According to Fair Work Commission spokesperson Michael Holland, since the antibullying jurisdiction was introduced to the commission in 2013, there has only been one application in this area with a published decision involving Mecca Brands: an unsuccessful application for stop-bullying orders made in late 2018 by a former distribution center worker, Alemtsehay Mekuria, which was dismissed after the commission found her claims lacked credibility. Mekuria, an Ethiopian refugee, had made allegations of racism, discrimination and bullying by a group of Mecca staff members.

The new allegations are currently being examined by the Young Workers Centre, an offshoot of the Victorian Trades Hall Council and affiliated unions in the state of Victoria, where Mecca Brands is headquartered.

Young Workers Centre director Felicity Sowerbutts told WWD that prior to the Estée Laundry controversy, the organization had not received any complaints about Mecca Brands.

However, after being “tagged” on some of Estée Laundry’s nearly 200 posts about Mecca Brands in recent weeks, she said, the center has since been contacted by a dozen people across a number of states who claim to be both former and current Mecca Brands staff members, mostly young women in their 20s with no union representation.

Only one complaint regarded a pay issue, the remainder concerned claims of bullying, harassment, racial discrimination and favoritism.

According to Edwina Byrne, another Young Workers Centre spokesperson, should complainants wish to take the matters further, they could be referred to the relevant state-based statutory authorities and bodies for independent investigation, such as WorkSafe Victoria and the Victorian Equal Opportunity and Human Rights Commission.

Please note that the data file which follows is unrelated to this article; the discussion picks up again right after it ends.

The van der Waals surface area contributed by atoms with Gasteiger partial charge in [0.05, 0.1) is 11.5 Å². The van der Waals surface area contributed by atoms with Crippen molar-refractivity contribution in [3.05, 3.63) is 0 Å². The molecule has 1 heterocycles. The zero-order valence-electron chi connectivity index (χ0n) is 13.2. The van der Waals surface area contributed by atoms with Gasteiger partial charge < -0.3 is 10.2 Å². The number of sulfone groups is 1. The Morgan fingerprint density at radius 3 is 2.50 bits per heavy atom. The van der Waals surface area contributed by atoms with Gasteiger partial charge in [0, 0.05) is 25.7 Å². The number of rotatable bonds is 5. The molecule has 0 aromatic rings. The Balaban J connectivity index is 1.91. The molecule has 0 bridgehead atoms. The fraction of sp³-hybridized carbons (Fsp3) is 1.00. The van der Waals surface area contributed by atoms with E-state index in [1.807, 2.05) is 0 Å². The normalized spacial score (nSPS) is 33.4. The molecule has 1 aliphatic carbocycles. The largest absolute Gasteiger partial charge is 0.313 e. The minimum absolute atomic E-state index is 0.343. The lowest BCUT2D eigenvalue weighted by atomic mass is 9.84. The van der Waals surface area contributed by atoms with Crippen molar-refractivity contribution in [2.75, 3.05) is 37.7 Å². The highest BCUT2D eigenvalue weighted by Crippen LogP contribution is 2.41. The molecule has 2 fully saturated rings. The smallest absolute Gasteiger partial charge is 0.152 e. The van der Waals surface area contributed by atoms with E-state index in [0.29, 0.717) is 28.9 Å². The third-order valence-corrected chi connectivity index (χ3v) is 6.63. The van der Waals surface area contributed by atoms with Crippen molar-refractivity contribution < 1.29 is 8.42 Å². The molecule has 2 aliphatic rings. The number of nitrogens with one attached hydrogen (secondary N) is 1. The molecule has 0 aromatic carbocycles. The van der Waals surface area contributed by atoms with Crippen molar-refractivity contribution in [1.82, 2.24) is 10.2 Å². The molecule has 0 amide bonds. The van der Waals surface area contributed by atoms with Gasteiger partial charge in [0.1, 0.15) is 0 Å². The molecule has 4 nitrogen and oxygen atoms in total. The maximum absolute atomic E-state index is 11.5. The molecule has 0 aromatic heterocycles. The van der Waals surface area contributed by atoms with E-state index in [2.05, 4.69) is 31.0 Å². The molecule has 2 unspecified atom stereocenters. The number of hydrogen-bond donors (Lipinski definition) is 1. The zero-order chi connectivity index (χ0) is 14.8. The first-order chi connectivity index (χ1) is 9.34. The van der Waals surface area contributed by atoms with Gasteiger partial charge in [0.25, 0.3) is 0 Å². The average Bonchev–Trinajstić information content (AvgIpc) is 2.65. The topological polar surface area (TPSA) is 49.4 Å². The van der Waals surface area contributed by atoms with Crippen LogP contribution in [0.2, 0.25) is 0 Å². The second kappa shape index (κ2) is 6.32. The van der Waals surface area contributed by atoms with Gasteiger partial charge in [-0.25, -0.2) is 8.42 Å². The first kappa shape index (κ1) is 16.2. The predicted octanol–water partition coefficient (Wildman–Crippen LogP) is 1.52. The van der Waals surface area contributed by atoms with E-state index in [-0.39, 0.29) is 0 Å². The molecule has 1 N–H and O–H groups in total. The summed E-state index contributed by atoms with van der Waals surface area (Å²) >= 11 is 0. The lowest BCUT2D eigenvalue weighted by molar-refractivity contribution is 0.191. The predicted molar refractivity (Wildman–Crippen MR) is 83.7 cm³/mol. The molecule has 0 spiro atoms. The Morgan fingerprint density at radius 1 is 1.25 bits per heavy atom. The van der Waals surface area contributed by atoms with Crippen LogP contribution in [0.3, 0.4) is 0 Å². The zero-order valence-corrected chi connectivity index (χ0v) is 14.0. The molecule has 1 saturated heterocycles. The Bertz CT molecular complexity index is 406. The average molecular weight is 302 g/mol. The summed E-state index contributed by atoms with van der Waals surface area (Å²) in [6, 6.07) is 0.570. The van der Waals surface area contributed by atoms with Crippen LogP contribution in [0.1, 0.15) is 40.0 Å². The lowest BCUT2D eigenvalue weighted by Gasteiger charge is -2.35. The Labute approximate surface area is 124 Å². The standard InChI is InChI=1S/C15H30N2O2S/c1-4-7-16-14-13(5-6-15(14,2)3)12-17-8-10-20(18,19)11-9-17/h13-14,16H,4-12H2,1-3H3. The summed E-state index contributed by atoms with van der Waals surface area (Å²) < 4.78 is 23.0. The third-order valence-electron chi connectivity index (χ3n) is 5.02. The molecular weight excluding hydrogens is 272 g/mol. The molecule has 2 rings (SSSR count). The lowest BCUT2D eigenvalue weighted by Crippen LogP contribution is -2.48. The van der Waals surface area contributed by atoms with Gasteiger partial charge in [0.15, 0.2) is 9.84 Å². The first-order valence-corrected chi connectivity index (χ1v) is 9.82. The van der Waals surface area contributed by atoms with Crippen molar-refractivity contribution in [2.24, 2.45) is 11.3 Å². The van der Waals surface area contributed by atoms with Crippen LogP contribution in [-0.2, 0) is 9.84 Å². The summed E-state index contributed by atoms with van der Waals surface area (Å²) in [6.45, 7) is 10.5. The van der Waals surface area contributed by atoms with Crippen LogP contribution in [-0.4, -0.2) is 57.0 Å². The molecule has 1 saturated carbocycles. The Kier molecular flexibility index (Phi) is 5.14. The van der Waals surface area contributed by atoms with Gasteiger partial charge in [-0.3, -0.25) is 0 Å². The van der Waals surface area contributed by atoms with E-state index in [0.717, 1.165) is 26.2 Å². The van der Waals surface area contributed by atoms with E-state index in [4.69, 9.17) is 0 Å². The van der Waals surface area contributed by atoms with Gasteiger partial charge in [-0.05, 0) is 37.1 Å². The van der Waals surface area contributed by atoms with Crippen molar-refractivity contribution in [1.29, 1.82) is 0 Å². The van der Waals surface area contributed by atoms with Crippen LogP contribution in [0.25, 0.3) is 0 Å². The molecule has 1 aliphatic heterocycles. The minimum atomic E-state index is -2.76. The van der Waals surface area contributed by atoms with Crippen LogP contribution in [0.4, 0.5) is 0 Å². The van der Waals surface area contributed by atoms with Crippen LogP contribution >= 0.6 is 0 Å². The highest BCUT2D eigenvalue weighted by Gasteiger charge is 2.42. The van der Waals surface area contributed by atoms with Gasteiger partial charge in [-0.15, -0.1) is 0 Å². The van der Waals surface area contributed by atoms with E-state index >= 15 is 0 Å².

A spokesperson for the latter said they were unable to comment on whether or not they had already received any specific complaints, due to confidentiality issues.

The Mecca Cosmetica store in Sydney’s Strand Arcade  ESTEBAN LA TESSA

Founded by Horgan in December 1997 as a single multibrand store in the Melbourne suburb of South Yarra, offering an edit of niche beauty brands such as Nars, Stila and Urban Decay, Mecca Brands is now Australia’s largest independent beauty retailer, with 107 stores in Australia and New Zealand across its three store formats: the premium-focused Mecca Cosmetica, the younger-focused Mecca Maxima and a new concept called Mecca, the latter offering both formats within the one emporium.

According to IBISWorld’s Cosmetic and Toiletry Retailing In Australia report released in August, Mecca Brands accounts for 10.6 percent of the 4.4 billion Australian dollar, or $3 billion at current exchange, Australian specialty beauty market – excluding supermarkets, department stores and pure play online beauty retail.

IBISWorld reports Mecca Brands had an annualized growth rate of 30.5 percent over the five years through December 2019 and has anticipated revenues of calendar 2019 of 455 million Australian dollars, or $310 million, up 11 percent on the previous year, which is five times the industry average of 2.2 percent.

Some industry sources suggest the company’s calendar 2019 sales could be as high as 650 million Australian dollars, or $443 million.

The company has a slightly higher share of the Australian premium beauty and personal care market, which according to Euromonitor was worth $2.3 billion U.S. in 2018.

The Mecca Brands controversy has erupted against the backdrop of a broader explosion of workplace disputes in Australia, mostly to do with wage irregularities.

In its annual report released last month, the Fair Work Ombudsman revealed it had recovered more than 40 million Australian dollars in wages for 18,000 employees during fiscal 2019, or $29 million at average exchange for the period, a record for the body, also securing more than 4.4 million Australian dollars, or $3.2 million, in court-ordered penalties.

More than half the litigations involved businesses in the fast food, restaurant and café sector.

Last month the supermarket chain Woolworths admitted it underpaid 5,700 staff by as much as 300 million Australian dollars since 2010, sparking a flurry of payroll audits at multiple companies including the Woolworths South Africa-owned David Jones and Country Road Group.

Fashion and accessories retailers to have self-reported wage irregularities include the Super Retail Group, MJ Bale and Michael Hill Jewellers.

There have been calls for an overhaul of Australia’s General Retail Industry Award, which is considered by some to be too complicated.